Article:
83.03 ± 1.91**

98.06 ± 1.39

17β-estradiol (10)

92.29 ± 1.91**

98.81 ± 1.93

Equilin (1000)

86.37 ± 2.19**

105.76 ± 3.36

Equilenin (300)

88.00 ± 2.55**

103.62 ± 1.86

17α-dihydroequilin (1000)

90.68 ± 2.21**

102.22 ± 2.25

17α-dihydroequilenin (27)

84.74 ± 3.02**

91.10 ± 5.63

17β-dihydroequilenin (27)

90.87 ± 2.99*

113.17 ± 3.65

Δ8,9-dehydroestrone (300)

86.69 ± 2.20**

102.88 ± 2.71

Coadministration of select neuroprotective estrogens exerts greater efficacy against neurotoxic insult

17β-Estradiol, equilin and Δ8,9-dehydroestrone, which were effective in protecting basal forebrain neurons against both β-amyloid25–35 and glutamate-induced damage to membrane integrity, as well as β-amyloid25–35-induced decline in mitochondrial function, were further evaluated for their neuroprotective efficacy when coadministered in cultured neurons. Results shown in Fig. 2A demonstrate that the LDH release from cultures pretreated with combinations of two out of these three estrogens were not significantly different from cultures pretreated with single estrogens. However, all three combinations significantly protected neurons against intracellular ATP decline compared to either glutamate alone-treated cultures or cultures pretreated with single estrogens (Fig. 2B). These data indicate that greater neuroprotective efficacy could be achieved by the coadministration of those neuroprotective estrogens at the concentrations consistent with their plasma levels achieved following an oral administration of 0.625 mg of CEE.
Figure 2

Efficacy of combined administration of select neuroprotective estrogens within CEE against glutamate-induced toxicity in basal forebrain neurons. Three-day-old basal forebrain neurons were pretreated with either single estrogens or combinations of estrogens followed by a 5 min exposure to 200 μM glutamate. Both LDH release into the medium and the intracellular ATP level were measured 24 hr later. Data are represented as mean ± SEM (n = 8 – 12 from 3 experiments). * P < 0.05, ** P < 0.01 and *** P < 0.001 compared to glutamate alone-treated cultures.

Correlation between the interactions with ER and the neuroprotective profile of estrogen analogues

To gain insights into the intrinsic relationship between the estrogen structures and their neuroprotective activities, we computationally simulated the interactions of 4 representative estrogens with the ligand binding site of ER. In light of our previous finding of equivalent contribution of ER subtypes, α and β, to estrogen neuroprotection, we used ERα as the docking target in this analysis. Three estrogens, 17β-estradiol, equilin and Δ8,9-dehydroestrone, consistently and significantly protected basal forebrain neurons against neurotoxic insults, while estrone was ineffective in most measurements. Results of molecular docking revealed that all 4 estrogens bind to ERα in a similar binding mode, with a hydrogen bond interaction occurring in all complexes between the atom OE2 of the residue Glu 353 in the binding site of the receptor and the hydrogen atom of the phenol group in the A ring of estrogens (Fig. 3). Rank order of the intermolecular energy, a total of both the van der Waals (VDW) and electrostatic energy between estrogens and ERα, indicated that 17β-estradiol > equilin and Δ8,9-dehydroestrone > estrone (Table 6), which is parallel to their neuroprotective activities. In addition to the hydrogen bonding derived from the A ring phenol group which characterizes all estrogens regardless of their neuroprotective efficacy, an additional hydrogen bond interaction occurs between the atom ND1 of the residue His 524 and the hydroxyl group in the D ring of 17β-estradiol, serving as a main contributor to the intermolecular interaction that accounts for the high binding affinity of 17β-estradiol in comparison to the other 3 estrogens. A double bond in the B ring of the structures of equilin and Δ8,9-dehydroestrone but absent in estrone enhances the VDW interactions of estrogens with the vicinal residues situated in the binding site of the receptor. These analyses indicate that intermolecular hydrogen bond interactions are essential for estrogen binding to ER, and the steroidal skeletal structural change contributes to the differential binding affinities of estrogens as well. In addition, the neuroprotective efficacy of estrogens in primary basal forebrain neurons correlates to their interactions with ER. These data provide a computational chemistry platform upon which to predict the neuroprotective efficacy of estrogen molecules.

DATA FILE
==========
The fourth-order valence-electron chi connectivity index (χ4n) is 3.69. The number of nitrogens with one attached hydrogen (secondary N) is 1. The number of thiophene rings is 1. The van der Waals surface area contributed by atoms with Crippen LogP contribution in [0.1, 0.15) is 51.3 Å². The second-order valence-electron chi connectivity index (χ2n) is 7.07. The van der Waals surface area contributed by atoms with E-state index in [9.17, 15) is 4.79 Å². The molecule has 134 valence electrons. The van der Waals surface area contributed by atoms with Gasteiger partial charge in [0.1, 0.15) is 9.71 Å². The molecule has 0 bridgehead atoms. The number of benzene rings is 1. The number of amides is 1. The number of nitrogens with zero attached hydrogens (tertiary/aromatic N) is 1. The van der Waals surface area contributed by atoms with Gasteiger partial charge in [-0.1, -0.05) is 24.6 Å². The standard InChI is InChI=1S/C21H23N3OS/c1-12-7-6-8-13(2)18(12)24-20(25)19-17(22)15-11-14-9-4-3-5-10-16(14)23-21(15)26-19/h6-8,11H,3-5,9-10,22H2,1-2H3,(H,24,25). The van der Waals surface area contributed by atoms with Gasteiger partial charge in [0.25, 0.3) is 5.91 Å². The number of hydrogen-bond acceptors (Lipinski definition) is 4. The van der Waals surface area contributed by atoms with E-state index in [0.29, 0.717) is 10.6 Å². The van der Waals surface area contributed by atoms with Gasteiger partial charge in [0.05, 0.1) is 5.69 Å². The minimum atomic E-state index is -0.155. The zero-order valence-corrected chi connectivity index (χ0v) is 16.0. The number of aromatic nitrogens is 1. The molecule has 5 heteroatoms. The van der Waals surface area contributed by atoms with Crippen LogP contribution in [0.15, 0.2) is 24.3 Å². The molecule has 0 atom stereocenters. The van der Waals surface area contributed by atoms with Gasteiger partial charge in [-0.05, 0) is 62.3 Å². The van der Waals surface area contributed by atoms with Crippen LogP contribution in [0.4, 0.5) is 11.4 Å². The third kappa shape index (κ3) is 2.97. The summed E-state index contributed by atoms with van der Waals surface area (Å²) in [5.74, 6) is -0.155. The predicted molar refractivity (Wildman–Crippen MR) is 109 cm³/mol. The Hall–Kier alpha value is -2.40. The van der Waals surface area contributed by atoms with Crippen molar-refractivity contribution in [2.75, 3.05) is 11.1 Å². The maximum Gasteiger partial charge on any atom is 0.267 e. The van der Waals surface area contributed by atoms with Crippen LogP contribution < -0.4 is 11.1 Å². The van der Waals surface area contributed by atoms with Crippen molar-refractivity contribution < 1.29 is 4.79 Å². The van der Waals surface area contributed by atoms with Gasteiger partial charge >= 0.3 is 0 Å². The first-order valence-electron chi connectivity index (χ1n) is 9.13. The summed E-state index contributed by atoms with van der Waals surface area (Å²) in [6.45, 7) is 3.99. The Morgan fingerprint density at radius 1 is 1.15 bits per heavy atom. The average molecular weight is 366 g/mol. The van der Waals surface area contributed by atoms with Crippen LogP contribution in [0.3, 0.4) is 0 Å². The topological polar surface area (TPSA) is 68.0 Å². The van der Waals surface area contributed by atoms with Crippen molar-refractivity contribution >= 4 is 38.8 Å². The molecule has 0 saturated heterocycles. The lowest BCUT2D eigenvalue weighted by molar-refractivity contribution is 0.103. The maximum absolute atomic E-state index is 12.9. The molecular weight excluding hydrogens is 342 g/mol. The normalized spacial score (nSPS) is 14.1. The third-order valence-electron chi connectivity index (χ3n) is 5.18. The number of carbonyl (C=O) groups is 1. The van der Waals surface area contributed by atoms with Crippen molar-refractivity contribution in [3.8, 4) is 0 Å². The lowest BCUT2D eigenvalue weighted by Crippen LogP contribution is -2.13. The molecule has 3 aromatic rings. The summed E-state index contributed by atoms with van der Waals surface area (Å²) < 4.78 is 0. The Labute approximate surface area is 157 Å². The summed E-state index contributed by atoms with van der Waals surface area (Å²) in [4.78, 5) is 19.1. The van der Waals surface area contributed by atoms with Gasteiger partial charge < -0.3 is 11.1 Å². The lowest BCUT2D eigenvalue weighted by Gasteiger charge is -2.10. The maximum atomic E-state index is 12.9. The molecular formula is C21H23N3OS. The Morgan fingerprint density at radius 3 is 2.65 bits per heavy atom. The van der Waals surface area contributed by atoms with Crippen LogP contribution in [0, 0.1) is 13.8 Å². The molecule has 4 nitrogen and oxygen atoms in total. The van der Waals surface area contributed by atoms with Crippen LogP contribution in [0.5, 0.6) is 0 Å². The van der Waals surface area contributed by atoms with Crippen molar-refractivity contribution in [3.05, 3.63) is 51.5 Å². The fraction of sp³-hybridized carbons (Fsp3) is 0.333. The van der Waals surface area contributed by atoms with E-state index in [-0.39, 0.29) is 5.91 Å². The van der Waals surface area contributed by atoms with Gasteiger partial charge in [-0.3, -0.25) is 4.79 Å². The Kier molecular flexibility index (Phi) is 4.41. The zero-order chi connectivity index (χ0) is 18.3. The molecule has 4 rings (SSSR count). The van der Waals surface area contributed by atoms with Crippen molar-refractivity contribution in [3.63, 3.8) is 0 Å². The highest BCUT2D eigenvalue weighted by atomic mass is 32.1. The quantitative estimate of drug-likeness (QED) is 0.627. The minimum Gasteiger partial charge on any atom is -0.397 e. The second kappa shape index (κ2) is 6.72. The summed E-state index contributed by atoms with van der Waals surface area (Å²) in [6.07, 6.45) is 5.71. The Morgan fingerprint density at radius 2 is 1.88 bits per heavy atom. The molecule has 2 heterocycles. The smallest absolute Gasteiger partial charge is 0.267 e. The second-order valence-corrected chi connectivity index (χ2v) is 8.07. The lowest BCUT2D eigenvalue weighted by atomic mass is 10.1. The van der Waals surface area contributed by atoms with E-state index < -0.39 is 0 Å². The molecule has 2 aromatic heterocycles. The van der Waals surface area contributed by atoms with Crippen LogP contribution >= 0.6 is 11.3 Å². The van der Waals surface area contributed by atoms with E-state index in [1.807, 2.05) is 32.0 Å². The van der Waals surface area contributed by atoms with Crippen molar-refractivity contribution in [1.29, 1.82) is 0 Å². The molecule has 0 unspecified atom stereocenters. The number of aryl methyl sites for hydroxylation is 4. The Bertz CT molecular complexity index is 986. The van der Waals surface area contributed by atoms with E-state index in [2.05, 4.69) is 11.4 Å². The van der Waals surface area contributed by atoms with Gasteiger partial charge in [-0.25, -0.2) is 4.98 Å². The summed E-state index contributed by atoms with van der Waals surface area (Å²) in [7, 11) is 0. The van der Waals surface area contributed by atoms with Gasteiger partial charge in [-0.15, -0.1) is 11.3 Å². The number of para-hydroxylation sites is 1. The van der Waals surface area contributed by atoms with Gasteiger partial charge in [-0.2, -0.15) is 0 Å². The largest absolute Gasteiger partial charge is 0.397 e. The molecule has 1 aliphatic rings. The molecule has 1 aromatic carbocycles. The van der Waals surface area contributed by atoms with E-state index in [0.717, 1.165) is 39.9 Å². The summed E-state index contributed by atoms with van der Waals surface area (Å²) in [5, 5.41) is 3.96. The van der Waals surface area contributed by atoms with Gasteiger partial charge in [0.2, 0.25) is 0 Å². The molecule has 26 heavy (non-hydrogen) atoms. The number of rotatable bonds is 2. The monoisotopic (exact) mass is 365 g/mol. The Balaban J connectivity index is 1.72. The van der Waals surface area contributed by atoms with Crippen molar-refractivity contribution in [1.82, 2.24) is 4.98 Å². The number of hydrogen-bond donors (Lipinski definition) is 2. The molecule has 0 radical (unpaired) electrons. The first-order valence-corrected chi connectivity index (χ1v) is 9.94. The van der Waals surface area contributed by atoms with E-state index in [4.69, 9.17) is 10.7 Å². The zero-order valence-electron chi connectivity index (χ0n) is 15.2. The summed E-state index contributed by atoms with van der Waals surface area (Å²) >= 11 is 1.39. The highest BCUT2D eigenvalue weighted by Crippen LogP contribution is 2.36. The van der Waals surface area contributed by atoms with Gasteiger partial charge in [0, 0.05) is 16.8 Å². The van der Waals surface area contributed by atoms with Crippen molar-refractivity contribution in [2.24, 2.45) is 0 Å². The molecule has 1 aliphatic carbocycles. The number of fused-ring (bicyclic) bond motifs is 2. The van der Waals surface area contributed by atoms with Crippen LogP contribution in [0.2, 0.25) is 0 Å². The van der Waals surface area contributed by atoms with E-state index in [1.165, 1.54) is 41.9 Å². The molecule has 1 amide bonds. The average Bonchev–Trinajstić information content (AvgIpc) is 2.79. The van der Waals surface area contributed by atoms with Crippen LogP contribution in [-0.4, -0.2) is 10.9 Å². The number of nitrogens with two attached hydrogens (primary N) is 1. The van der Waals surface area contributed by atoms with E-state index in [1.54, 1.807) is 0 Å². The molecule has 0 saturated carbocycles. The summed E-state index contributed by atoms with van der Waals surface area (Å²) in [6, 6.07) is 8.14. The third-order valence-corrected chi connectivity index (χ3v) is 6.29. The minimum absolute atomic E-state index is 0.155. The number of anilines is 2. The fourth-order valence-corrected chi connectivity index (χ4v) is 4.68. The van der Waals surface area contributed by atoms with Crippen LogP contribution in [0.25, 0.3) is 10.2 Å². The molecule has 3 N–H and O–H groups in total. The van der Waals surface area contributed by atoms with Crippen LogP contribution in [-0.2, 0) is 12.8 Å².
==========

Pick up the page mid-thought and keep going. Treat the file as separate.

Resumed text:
Figure 3

Superimposition of 3D complex models of ERα with 17β-estradiol (dark red; PDB ID: 1ERE), equilin (blue), Δ 8,9 -dehydroestrone (green) and estrone (purple). Estrogen receptors are represented as alpha carbon traces. Hydrogen bonds are labeled in dashed green lines. The comparison of these complex structures revealed that the four estrogens bind to ERα in a similar binding mode, with a hydrogen bond interaction occurring between the atom OE2 of the residue Glu 353 in the binding site of the receptor and the hydrogen atom of the phenol group in the A ring of estrogens. An additional hydrogen bond interaction occurs between the atom ND1 of the residue His 524 and the hydroxyl group in the D ring of 17β-estradiol. Image was generated using Accelrys InsightII 2000.

Table 6

Intermolecular interaction between estrogens and ERα. avan der Waals energy; belectrostatic energy.

Estrogens

Intermolecular Energy

H-Bond Distance

 

VDWa

Electb

Total

d1 (Glu353:OE2)

d2 (His524:ND1)

17β-estradiol

-55.06

-20.43

-75.48

1.56

2.02

Equilin

-58.17

-12.33

-70.49

1.71

 

Δ8,9-dehydroestrone

-58.40

-13.09

-71.49

1.67

 

Estrone

-55.92

-12.76

-68.68

1.66

 

Discussion

The neuroprotective profile of select estrogens within CEE that are suggestive for clinical use